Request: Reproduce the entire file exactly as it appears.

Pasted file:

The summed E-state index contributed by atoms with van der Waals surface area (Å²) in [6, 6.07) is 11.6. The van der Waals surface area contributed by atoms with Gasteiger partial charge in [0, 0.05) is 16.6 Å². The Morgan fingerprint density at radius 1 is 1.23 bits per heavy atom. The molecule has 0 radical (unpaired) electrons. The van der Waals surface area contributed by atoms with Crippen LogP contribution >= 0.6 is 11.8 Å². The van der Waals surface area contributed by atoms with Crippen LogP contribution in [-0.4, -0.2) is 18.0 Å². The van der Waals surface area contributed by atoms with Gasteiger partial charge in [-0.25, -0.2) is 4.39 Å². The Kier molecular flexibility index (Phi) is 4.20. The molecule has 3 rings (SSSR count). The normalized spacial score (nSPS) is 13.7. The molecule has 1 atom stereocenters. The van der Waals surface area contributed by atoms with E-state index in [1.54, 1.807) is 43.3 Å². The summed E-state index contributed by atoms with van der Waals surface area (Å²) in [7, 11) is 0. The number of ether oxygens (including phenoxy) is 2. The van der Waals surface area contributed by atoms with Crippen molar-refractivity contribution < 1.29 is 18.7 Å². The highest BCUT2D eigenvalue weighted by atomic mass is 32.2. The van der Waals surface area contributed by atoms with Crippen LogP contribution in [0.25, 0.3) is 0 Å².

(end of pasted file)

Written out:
The summed E-state index contributed by atoms with van der Waals surface area (Å²) in [6, 6.07) is 11.6. The van der Waals surface area contributed by atoms with Gasteiger partial charge in [0, 0.05) is 16.6 Å². The Morgan fingerprint density at radius 1 is 1.23 bits per heavy atom. The molecule has 0 radical (unpaired) electrons. The van der Waals surface area contributed by atoms with Crippen LogP contribution >= 0.6 is 11.8 Å². The van der Waals surface area contributed by atoms with Crippen LogP contribution in [-0.4, -0.2) is 18.0 Å². The van der Waals surface area contributed by atoms with Gasteiger partial charge in [-0.25, -0.2) is 4.39 Å². The Kier molecular flexibility index (Phi) is 4.20. The molecule has 3 rings (SSSR count). The normalized spacial score (nSPS) is 13.7. The molecule has 1 atom stereocenters. The van der Waals surface area contributed by atoms with E-state index in [1.54, 1.807) is 43.3 Å². The summed E-state index contributed by atoms with van der Waals surface area (Å²) in [7, 11) is 0. The number of ether oxygens (including phenoxy) is 2. The van der Waals surface area contributed by atoms with Crippen molar-refractivity contribution < 1.29 is 18.7 Å². The highest BCUT2D eigenvalue weighted by atomic mass is 32.2. The van der Waals surface area contributed by atoms with Crippen LogP contribution in [0.25, 0.3) is 0 Å².